There are many potential scenarios based on where this market goes. It may or may not end up being vulture territory. Or there may be vulture territory in one segment and not the other. In the meantime, set out your goals, get your LLC’s formed, watch the market (preferably between ski days), and patiently wait for opportunity. And guaranteed you’ll be competing against other vultures. Meanwhile, I’ll stay entertained by the crows outside my office window peering over the dumpsters. They make very good teachers.

11 thoughts on “Mammoth Vulture Culture.”

  1. The vulture is you.
    Typical agent trying to create some fear and urgency in the market. Playing a psychological game on the so called vultures. Trying to convince them not to get too greedy or miss the boat!
    When the vultures have negative equity in their mcmansions down south, the only vultures will be you and the other RE agents in Mammoth searching for your next deal.
    Get ready for 30% reduction in Mammoth RE, or for that matter, all of California.
    Do you know how many property owners in Mammoth are either in the RE Industry, Mtg biz, Title/Escrow biz, Construction, Pool contractors etc?
    All of their incomes will have or already have SUBSTANTIAL REDUCTIONS.
    Better leave your vultureous circling for your next deal to a minimum, cause your wings are gonna get real tired.

  2. My English comprehension couldn’t find any fear or urgency in the article. I agree the vultures may be circling for a while. This is because the prices will be far stickier in Mammoth than Socal.
    The buyers in Socal used their own homes as the speculative property. The Mammoth investors are financially a level above, as these are 2nd/3rd properties. They have the $ to hang on longer. How much longer is the big question. Undoubtedly the prices will fall and maybe 30% or more from the peak but I think it will be slower than we expect, or want.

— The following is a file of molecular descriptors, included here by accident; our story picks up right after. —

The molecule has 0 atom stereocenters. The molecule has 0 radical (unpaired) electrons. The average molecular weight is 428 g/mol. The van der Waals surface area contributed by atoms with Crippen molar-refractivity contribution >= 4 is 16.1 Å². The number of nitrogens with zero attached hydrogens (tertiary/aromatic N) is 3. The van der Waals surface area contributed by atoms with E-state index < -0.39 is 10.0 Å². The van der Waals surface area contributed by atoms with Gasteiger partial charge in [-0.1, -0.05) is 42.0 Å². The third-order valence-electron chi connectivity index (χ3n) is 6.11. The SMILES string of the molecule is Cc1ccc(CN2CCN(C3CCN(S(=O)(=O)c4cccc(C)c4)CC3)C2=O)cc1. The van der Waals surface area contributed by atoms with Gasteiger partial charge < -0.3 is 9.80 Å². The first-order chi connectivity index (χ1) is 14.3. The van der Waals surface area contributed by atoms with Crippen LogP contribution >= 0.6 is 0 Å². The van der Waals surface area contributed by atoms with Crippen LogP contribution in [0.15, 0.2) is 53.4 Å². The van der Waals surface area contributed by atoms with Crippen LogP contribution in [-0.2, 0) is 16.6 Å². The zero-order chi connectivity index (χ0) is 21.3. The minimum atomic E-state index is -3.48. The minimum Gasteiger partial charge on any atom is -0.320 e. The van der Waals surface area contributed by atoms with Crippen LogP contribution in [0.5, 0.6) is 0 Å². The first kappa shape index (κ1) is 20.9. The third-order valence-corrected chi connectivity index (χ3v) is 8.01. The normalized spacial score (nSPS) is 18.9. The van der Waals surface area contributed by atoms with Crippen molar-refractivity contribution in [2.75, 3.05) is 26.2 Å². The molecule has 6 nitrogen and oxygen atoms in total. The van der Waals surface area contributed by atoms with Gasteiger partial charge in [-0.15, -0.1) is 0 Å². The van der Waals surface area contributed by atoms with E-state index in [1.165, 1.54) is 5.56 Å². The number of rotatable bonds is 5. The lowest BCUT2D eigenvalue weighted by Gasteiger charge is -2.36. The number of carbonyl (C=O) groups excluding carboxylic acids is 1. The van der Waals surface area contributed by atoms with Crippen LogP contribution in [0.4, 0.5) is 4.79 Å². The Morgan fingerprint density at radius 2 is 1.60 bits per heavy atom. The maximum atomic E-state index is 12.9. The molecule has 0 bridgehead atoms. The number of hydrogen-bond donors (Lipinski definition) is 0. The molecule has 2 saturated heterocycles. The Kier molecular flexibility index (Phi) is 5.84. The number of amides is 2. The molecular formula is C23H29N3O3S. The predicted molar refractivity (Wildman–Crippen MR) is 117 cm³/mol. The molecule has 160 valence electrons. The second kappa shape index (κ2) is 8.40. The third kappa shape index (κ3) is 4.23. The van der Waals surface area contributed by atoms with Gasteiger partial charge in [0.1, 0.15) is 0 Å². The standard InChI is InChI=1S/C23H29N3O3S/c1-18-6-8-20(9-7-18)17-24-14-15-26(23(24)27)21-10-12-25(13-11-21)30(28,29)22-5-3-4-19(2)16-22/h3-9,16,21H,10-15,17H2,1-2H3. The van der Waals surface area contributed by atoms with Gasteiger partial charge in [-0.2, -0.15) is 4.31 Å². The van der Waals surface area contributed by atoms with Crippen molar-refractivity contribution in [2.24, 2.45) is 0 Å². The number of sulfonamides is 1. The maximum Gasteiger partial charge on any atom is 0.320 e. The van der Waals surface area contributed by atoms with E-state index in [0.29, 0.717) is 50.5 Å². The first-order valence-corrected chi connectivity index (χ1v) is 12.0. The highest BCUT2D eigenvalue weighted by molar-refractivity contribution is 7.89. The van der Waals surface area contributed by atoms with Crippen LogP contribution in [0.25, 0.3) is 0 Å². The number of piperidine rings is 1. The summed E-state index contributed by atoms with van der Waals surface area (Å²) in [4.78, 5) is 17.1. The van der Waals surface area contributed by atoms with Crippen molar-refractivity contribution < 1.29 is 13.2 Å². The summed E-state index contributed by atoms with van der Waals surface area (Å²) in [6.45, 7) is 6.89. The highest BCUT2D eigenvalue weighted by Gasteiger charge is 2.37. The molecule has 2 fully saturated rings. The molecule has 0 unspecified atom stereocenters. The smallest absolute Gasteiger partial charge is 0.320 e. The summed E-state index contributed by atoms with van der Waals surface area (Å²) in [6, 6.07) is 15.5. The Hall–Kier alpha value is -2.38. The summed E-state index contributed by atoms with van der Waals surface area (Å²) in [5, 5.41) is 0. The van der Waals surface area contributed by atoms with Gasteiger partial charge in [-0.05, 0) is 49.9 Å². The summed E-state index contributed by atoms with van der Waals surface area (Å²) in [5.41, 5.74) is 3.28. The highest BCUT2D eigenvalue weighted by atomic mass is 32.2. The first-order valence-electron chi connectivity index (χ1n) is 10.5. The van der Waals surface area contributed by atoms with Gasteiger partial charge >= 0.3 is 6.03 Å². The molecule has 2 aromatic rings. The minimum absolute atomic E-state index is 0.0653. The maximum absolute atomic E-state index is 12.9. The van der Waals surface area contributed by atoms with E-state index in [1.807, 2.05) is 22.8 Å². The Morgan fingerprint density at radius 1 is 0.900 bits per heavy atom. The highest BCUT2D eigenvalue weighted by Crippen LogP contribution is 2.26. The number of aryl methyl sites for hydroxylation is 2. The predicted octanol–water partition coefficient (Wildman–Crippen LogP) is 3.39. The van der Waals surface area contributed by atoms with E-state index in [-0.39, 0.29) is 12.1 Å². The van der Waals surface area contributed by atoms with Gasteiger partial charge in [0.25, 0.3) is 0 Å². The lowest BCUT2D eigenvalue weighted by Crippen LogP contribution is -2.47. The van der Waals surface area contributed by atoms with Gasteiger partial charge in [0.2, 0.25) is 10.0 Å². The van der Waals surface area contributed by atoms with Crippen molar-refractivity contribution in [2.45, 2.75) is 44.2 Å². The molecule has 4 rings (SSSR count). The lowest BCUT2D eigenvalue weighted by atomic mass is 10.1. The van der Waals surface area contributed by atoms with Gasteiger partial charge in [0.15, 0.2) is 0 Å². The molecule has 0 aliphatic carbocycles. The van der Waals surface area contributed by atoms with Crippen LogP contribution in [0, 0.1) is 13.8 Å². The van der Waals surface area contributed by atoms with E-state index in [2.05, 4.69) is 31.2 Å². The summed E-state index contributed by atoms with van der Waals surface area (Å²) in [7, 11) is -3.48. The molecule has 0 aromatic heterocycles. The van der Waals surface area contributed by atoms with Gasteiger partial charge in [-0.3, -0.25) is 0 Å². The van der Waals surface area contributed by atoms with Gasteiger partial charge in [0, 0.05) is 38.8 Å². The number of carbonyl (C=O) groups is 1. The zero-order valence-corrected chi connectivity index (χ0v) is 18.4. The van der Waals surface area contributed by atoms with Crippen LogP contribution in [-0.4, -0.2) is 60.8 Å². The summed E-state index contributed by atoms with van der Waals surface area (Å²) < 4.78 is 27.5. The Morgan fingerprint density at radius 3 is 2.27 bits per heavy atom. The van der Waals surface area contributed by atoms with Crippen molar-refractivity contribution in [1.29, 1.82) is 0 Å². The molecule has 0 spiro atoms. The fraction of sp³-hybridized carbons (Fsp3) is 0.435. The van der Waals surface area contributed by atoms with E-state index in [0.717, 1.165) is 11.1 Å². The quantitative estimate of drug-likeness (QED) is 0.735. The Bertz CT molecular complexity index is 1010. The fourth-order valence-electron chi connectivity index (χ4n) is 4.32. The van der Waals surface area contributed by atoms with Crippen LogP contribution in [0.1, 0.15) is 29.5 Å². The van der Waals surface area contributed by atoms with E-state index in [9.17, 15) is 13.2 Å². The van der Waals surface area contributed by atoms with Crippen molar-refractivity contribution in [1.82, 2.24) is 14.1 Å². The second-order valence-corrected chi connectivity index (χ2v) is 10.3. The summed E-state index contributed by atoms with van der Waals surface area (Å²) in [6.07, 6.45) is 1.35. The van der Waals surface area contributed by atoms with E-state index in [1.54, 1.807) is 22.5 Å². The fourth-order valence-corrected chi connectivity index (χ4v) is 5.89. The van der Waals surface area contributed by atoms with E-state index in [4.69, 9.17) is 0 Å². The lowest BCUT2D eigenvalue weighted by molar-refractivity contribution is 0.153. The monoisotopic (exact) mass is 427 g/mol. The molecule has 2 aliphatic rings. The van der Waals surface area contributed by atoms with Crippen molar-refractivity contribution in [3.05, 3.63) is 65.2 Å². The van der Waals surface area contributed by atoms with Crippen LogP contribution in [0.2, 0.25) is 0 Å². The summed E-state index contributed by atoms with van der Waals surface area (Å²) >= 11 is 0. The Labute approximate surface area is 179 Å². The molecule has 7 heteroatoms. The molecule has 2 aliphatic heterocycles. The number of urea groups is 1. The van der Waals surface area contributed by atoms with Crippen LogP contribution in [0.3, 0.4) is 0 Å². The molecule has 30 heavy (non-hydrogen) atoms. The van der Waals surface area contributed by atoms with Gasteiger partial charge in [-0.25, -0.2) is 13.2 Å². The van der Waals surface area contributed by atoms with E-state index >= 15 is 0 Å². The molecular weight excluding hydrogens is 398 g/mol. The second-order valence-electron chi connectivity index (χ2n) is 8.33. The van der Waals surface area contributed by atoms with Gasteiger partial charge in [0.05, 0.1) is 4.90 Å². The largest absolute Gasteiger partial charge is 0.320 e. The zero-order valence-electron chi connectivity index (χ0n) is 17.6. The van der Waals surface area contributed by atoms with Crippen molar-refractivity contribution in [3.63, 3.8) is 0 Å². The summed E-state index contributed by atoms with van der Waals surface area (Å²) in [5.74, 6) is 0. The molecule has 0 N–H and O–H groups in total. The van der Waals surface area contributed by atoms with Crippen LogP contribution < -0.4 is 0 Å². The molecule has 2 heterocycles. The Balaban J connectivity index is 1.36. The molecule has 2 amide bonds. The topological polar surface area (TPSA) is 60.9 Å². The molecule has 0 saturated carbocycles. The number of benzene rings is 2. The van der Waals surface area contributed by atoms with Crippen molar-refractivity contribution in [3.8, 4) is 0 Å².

The properties built in the last 5 years were more likely to have been purchased by new money looking for fast appreciation and these will likely be the first to suffer.
    Mammoth is a limited supply market and will always be desirable to Socal where there is an awful lot of money at the top end.

  3. I am a different anonymous, Don’t look for 30%, look for atleast 50%. You are a ski resort…there are a lot of them on the west coast. There are no professional jobs there, the most expensive place should be $150k, I wonder how $4/gallon gas will effect the demand for weekend travel there. For those of you that live in Mammoth. This is the best your life is going to get, it is all down hill from here

  4. digby,
    you have been spun by a Real Estate Agent.
    He spun you around enough for you to actually think the way he does.
    Heres one for you. RE Agents do care if homes go up or down, its always the time to buy from their perspective.
    If a RE Agent tells you to wait to buy, keep that agent forever.

  5. Mammoth is the ultimate con game for real estate where those with poor math skills and inability to learn from the past are destined to take a bath in red ink. It is a great mountain and resort…when you finally arrive there to have fun.

    You can’t be a vulture until the market bottoms, foreclosures are sitting on the market for years, and no normal person has access to cash (borrowed or otherwise). So those that think they are ready to move forward now on that path or in a year are deluded.

    Let’s see…$1000/sq ft for inferior construction, 5+ hour boring drive from LAX, lack of amenities, high gas prices, poor snow conditions, buying real estate in the middle of a caldera…priceless.

    The slopeside condos for sale/resale are a real joke since there are really just tiny and poorly constructed hotel rooms with permanent negative cashflow and high liability. Those providing management services for clueless owners, such as Intrawest will make some money.

    The RE professionals will make money whether the prices go up or down, but the current freeze is not good for them. Forclosures are good for their business, unfortunately the IRS and the new bankruptcy laws have caused this to not be much of an avenue in the Mammoth market.

    The good news for RE agents is that there are always new suckers with money willing to invest in shiney new things and a chance to buy a “lifestyle”, or suckers who believe they are buying an investment when all of the potential gains for the next 10+ years have already been removed by the developers and the RE agents.